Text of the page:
My ongoing quest for new music got me thinking the other day about just how original, original bands really are. I know I have a bit of a reputation for giving cover bands a difficult ride, so maybe it is time to look at the other side of the coin. Most of the previous decades have had their own iconic movements, the psychedelic sixties, the punk/post punk seventies, the hip-hop eighties and the rave nineties. Since then it’s been more difficult to identify any new defining movements. The last ten years or so seems to have been more about a nostalgic recycling of former glories. Ironically, retro seems to be the way forward, bands seem destined to be born of their parents record collections. Modern scenes worship at the temples to past movements, be it garage-punk, vintage soul, synth-pop or what ever, it still begs a few questions for the future of music. Where is the next musical frontier to be broken? Will pop eat itself? Does rock music end not with a bang but with a boxed set whose fourth disc you never get round to playing? Food for thought!

 

If you are going to mix up recognisable genres into interesting new musical shapes, then you should take note of James Warner Prophecies (pictured) who play The Victoria tonight.  Alchemising everything from hard rock to ska, music hall to grunge, punked up folk to out and out pop; familiar building blocks maybe but brilliant new interpretations nonetheless. They are supporting The Street Orphans who do similar sterling work re-treading the musical tires of the indie-rock vehicle. Also on the bill is Go Lazarus who fashion a neat line in atmospheric alternative rock.

 

Unapologetically playing that nostalgia card I mentioned earlier, Count Bobo and The Bullion tap into an authentic ska vibe reminiscent of The Skatelites or the legendary Prince Buster. They can be found at The Beehive.

 

Folk is on the cards over at Riffs Bar.  Albion host their monthly outing that aims to recreate the same vibe as the sixties revivalists who created the Greenwich Village scene in New York. If you are looking for somewhere to try out your songs, immerse yourself in the folk scene or just chill out and hear some good music then this is the place to be.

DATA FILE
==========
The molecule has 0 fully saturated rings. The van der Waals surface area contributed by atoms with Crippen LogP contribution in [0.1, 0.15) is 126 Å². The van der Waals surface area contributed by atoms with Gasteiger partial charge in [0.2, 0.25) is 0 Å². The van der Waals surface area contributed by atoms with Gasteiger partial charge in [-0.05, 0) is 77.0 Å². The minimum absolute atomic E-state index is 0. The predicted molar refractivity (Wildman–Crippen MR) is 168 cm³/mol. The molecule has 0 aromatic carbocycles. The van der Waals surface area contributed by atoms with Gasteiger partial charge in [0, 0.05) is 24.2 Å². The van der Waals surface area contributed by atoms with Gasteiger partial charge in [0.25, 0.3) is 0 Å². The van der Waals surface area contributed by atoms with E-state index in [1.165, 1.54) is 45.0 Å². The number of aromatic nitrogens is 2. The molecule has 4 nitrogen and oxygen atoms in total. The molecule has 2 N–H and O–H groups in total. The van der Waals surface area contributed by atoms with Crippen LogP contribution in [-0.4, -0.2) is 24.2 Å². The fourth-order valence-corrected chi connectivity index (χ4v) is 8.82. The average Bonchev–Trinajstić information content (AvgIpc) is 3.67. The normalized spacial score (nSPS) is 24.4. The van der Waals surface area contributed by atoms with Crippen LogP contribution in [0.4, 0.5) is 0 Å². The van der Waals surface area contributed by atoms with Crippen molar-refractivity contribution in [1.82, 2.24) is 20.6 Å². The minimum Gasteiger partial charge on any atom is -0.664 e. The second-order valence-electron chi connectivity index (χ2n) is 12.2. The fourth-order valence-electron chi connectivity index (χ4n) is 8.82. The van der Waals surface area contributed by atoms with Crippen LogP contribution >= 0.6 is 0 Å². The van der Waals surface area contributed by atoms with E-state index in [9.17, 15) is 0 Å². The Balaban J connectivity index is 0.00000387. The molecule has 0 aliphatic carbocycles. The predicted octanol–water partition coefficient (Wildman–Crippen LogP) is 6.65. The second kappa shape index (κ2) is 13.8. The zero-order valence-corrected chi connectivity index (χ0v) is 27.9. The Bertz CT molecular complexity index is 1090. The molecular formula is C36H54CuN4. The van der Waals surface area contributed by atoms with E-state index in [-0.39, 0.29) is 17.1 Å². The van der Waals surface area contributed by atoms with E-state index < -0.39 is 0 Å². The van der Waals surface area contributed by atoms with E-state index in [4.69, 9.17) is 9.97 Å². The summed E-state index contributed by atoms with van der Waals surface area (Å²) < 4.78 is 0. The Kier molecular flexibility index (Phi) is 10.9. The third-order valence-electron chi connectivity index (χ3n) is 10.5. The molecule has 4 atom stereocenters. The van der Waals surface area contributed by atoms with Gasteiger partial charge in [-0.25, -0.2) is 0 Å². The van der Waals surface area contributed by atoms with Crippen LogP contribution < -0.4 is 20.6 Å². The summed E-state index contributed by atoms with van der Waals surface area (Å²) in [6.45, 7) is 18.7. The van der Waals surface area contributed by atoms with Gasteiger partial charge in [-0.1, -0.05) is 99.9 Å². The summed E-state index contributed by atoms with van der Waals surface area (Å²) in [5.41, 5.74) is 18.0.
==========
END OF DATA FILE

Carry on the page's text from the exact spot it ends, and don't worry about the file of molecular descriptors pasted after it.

The stand out act for Friday is appearing at The Beehive and again create unique songs from recognisable building blocks. Bruise are a strange art house folk rock band with the shadow of The Eurythmics looming large over them and a hint of prog throwing wonderful spanners in the works. And that is only the half of it.

 

The Riffs Bar website announces a “ A new monthly metal night showcasing the best in original metal from around the country.” Sadly it fails to list any of the bands that are being showcased so I can’t really say too much more on that one.

 

After that originality is a bit thin on the ground though I must just mention that The Victoria is playing host to a Stone Roses tribute, not because I am necessarily enthralled with tribute acts but because even after all this time these particular Mancunian candidates remain high up in my estimation. If you don’t believe me just check out my “I am the Resurrection to replace the National Anthem” Facebook page.

 

I can’t seem to find one band for Saturday that pushes any envelopes, or even nips down the post office for a book of stamps for that matter. (Okay I know it’s not that sort of envelope…I’ve read Tom Wolfe thank you very much) So lets fast-forward to Sunday afternoon at The Beehive.

 

Peter Jagger mixes up finger picked folk, Americana and blues with some wonderfully poignant and political lyrics. His view on the whole originality thing can be summed up in his quote “ I can’t see the point of driving 200 miles to sing Losing My Religion to people who will only listen if you sing Losing my Religion.” I know what you mean sir.

 

The Art Centre on Monday has rock and roll survivors Wishbone Ash. Just to avoid confusion this is the Andy Powell fronted version of the band rather than the Martin Turner fronted band that are also currently touring. Blimey, it’s like Yes all over again.

 

And finally a mention for The Stripped Back Sessions at The Victoria on Tuesday, a mixture of music in its simplest and purest forms plus the artists themselves explaining the meanings behind and reasons for their songs. This time featuring War of Roses, Reg Meuross and Ali Finneran.